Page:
Partnering for Pesticides

Texas Tech agricultural communications are working with TDA to develop a campaign about pesticide education and safety.

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n Jan. 2, 2017, in Amarillo, Texas, four children died and five others were hospitalized after a pesticide, previously applied, was sprayed with water under their mobile home, which produced a toxic phosphine gas.

Accidents like this and many others can easily be avoided if Texas’ residents are properly educated on correct storage, use and disposal of pesticides.

In an effort to begin to properly inform Texans on safe use of agricultural and household pesticides, the Texas Department of Agriculture has partnered with Texas Tech University’s College of Agricultural Sciences and Natural Resources from 2018-2020.

Texas Tech was a natural choice…

The TDA-funded project, Pestisafe: Developing a social marketing campaign promoting Texan’s safe use of pesticides, was brought to Texas Tech by alumnus Dan Hunter, who serves as assistant commissioner for water and rural affairs for TDA.

“Texas Tech was a natural choice because of the ties to agriculture and the great work they are doing in agricultural communications,” Hunter said. “We want to make sure that there is greater public awareness of how to handle and take care of pesticides. The incident near Amarillo highlighted the need for this campaign.”

Texas Tech’s CASNR has included their students in this project by using the campaigns class in the senior-level, agricultural communications block. The 51 block students were broken up into 10 different groups to create campaign plans for pesticide outreach and education tailored to various target audiences. Some of these target audiences include pesticide disposal for crop producers, pesticide use and storage for suburbanites, and pesticide education for ages 10 and under.

Erica Irlbeck, Ed.D., campaigns class professor and assistant professor of agricultural communications, said TDA is glad to have students involved in this project.

“TDA is excited about getting some young ideas into their marketing efforts,” Irlbeck said. “They’re really pleased to have students helping them with this because [the block students] have really great, fun ideas.”

Irlbeck has been teaching campaigns as a service-learning class, which means that students work with a client in the community, for the past 10 years. During the spring 2017 and 2018 semesters, the classes have created campaigns for the department of agricultural education and communications to assist in meeting marketing needs. This semester is different because TDA is not a local client.

“I think it’s a neat opportunity because they’re getting to work with a state agency,” Irlbeck said, “and that’s something that we haven’t done before. It also helps the students to understand a state agency.”

Irlbeck said this semester is also different and special because she has 51 students in the class.

“There are so many of you,” Irlbeck said. “In the past two semesters, there were only five or six groups, and I nearly doubled that. That’s a lot of really cool ideas. [TDA] won’t use everything we send them, but there will be plenty of stuff and ideas to choose from, so that’s exciting.”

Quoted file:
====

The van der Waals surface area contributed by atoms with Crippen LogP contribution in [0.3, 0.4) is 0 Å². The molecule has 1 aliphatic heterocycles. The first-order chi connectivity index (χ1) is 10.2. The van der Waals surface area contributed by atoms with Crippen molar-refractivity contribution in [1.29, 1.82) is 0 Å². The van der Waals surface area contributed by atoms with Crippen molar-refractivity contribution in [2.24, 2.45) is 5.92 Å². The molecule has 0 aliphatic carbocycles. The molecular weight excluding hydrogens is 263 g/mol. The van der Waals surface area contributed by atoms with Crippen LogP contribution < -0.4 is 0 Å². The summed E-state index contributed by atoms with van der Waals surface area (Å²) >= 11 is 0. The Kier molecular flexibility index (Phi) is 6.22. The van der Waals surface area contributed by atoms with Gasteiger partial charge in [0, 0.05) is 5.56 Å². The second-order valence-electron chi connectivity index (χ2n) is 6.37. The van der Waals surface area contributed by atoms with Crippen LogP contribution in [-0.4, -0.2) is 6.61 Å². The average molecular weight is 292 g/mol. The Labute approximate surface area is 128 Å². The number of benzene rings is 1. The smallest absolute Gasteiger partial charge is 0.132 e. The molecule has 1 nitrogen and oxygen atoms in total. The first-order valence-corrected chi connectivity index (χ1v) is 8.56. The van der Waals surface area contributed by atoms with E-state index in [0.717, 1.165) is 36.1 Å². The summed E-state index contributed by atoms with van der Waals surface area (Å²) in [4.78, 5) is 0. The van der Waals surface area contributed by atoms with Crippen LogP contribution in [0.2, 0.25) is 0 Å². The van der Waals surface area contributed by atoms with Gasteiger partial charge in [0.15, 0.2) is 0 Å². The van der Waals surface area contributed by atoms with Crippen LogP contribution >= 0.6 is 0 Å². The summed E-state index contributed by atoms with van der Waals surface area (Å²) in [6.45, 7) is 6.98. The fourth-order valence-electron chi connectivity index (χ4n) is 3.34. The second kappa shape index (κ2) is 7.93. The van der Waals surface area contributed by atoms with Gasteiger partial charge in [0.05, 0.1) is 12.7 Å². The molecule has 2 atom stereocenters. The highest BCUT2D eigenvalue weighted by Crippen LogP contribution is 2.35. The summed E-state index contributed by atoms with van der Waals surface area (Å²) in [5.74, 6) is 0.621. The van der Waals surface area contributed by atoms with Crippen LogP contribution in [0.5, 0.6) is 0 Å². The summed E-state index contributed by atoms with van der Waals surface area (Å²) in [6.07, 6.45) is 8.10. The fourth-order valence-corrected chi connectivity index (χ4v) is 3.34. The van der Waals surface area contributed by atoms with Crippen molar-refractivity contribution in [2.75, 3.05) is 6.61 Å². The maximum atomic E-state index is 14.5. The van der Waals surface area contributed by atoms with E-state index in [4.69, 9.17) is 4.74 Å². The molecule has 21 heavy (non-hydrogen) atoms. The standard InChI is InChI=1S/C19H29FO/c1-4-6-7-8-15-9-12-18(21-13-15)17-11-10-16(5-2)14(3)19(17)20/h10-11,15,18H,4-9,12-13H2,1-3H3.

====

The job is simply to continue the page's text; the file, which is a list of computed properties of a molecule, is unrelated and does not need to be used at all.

Nan Li, Ph.D., assistant professor of agricultural communications, is one of the Texas Tech leaders of the Pestisafe project. Li said she thinks this is a unique chance for agricultural communications students.

“We are trying to be a little creative in a sense that, number one, we want to turn this into a long-term social media plan to really help TDA establish some central themes, cool messages and videos that they can send out to a wide audience,” Li said. “We also want to turn this into a learning opportunity for our students because you guys are terrific. You have the knowledge. You have the skills. You know how to do things.”

Bailey Eubank, senior agricultural communications campaigns student, created this infographic for this TDA project.

Students are using their design skills in Adobe Photoshop, Illustrator, InDesign and Lightroom to create pesticide educational and promotional materials. They are also using their knowledge of writing, video, photography and research to create an efficient campaign marketing plan for TDA.

Irlbeck said she thinks students will greatly benefit from the research component of the campaign plan. For students to develop their plan, Irlbeck and Li said they will be distributing a survey to Texas residents composed of questions derived from student’s research to help students better understand public perception and knowledge of pesticides.

“It’s important for students to know that conducting research in some capacity is really important for any campaign,” Irlbeck said, “because if you’re not making informed decisions about your campaign, then you’re investing a lot of money based on anecdotal evidence. It’s really important to collect some data with your target audience before you spend the money to purchase design or any other activity.”

After research is conducted, students will begin to use their other skills to produce educational and promotional materials. Irlbeck said her expectations are high for her senior-level, agricultural communications students.

“The main thing is creative and innovative ideas,” Irlbeck said. “I’m expecting a cohesive package from the students targeted at whoever they’re supposed to target. I just want some new and different ideas that TDA hasn’t thought of doing before.”

Once research, educational materials, surveys and campaign plans are completed, the products will be shared with TDA.

Hunter, assistant commissioner for TDA, said he hopes that because of this project, accidents, like the one in Amarillo, will be avoided.

“My expectations for this project is that we will have a heightened awareness for pesticide safety,” Hunter said.